Releasing carbon dioxide into the atmosphere spurs global warming. Trees absorb carbon dioxide.
In fact, they thrive on the stuff, and all this thriving and spreading was predicted.
Pedal to the metal, tree lovers!
Perhaps Andrew felt his logic exposed, because he felt the need to bolter it with annecdotal research. The pox vox:
Reader White Mouse reports:My daughter works at a hydroponic farm where they actually pump CO2 into the glass houses because the plants grow faster and produce more fruit.
Hmm. Would that work on a global scale?
I wondered that myself, did some research, and dropped a debunk on his blog. I'm reposting it here because Andrew can be selective when publishing me.
Good question, Andrew - it's been looked into by:
STEPHEN W. PACALA
Department of Ecology and Evolutionary Biology Princeton University.
Pacala, S.W., J.P. Casperson and M. Hansen. 2003. Forest Inventory Data Falsify Ecosystem Models of CO2 Fertilization. (Manuscript Abstract)
We analyze tree growth data from Wisconsin forest inventories completed in 1968, 1983, 1996 and 2002. These show that the rate of forest tree growth decreased steadily over the period, in contrast to the increases predicted by CO2 fertilization models. Measured growth rate changed an average of -0.27% y-1 (95% confidence range: -0.05% to -0.49% y-1), whereas the prediction for CO2 fertilization is 0.16% y-1 (corresponding to a ß of 0.36). The high statistical precision is due both to large sample sizes and positive inter-temporal correlations among the growth rates within the same plot. Decreased growth occurred in stands of all ages, and so our results are not caused by age-related declines in growth.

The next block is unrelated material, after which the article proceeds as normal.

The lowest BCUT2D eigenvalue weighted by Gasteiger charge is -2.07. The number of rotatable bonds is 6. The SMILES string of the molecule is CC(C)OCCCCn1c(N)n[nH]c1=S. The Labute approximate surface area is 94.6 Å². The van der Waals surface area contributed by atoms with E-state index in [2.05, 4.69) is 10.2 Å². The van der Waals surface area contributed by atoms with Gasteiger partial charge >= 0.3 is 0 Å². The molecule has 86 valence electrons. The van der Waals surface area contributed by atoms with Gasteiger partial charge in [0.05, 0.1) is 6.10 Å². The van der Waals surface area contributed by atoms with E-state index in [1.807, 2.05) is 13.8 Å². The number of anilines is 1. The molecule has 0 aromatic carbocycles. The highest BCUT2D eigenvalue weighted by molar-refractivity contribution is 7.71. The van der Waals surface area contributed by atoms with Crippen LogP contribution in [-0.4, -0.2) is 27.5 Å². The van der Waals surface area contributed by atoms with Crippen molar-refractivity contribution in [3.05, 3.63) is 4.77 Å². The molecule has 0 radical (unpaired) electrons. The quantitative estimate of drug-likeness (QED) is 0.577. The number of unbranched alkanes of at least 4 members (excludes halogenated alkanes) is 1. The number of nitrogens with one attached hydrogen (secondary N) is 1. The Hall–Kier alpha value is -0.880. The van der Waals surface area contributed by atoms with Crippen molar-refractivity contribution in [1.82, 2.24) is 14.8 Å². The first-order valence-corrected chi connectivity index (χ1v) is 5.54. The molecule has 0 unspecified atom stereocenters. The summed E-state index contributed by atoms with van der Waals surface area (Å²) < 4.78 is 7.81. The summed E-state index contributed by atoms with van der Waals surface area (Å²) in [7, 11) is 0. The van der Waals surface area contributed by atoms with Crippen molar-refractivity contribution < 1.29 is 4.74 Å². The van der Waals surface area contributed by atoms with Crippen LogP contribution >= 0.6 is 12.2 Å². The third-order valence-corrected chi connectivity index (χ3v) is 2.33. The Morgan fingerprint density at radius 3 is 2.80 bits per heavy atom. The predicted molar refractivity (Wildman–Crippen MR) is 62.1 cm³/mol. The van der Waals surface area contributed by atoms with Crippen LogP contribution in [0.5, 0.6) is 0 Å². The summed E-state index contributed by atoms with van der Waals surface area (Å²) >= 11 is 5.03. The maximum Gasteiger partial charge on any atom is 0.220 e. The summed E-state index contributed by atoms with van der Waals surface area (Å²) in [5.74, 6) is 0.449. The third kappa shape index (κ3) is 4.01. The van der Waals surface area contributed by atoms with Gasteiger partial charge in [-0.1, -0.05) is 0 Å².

Neither the direct analysis of growth rates in Wisconsin, nor the re-analysis of the Michigan inventories is consistent with the CO2 fertilization model in Joos et al. (2002).
State-of-the-art ecosystem models of CO2 fertilization are evidently false for this region over the later third of the 20th century. We discuss the implications of this and other reasons for skepticism about the future magnitude of CO2 fertilization. In particular, the fossil fuel emissions reductions required to stabilize atmospheric CO2 at 500+50 ppm must begin decades sooner if the predictions of the CO2 fertilization models in the IPCC Third Assessment (Prentice et al. 2001) are incorrect. The difference between a terrestrial carbon sink that grows because of CO2 fertilization, and one that shrinks because it is caused by recovery from past land use, is the difference between the luxury of decades of delay and the need to act now.
... and the answer is no, so we have even less time to reduce emissions than the IPCC previously thought .
The reason why forests are coming back is a direct result of conservation as a reading of your News article tells you.
Global Warning Climate Change Forests Science CO2 Carbon Sink Energy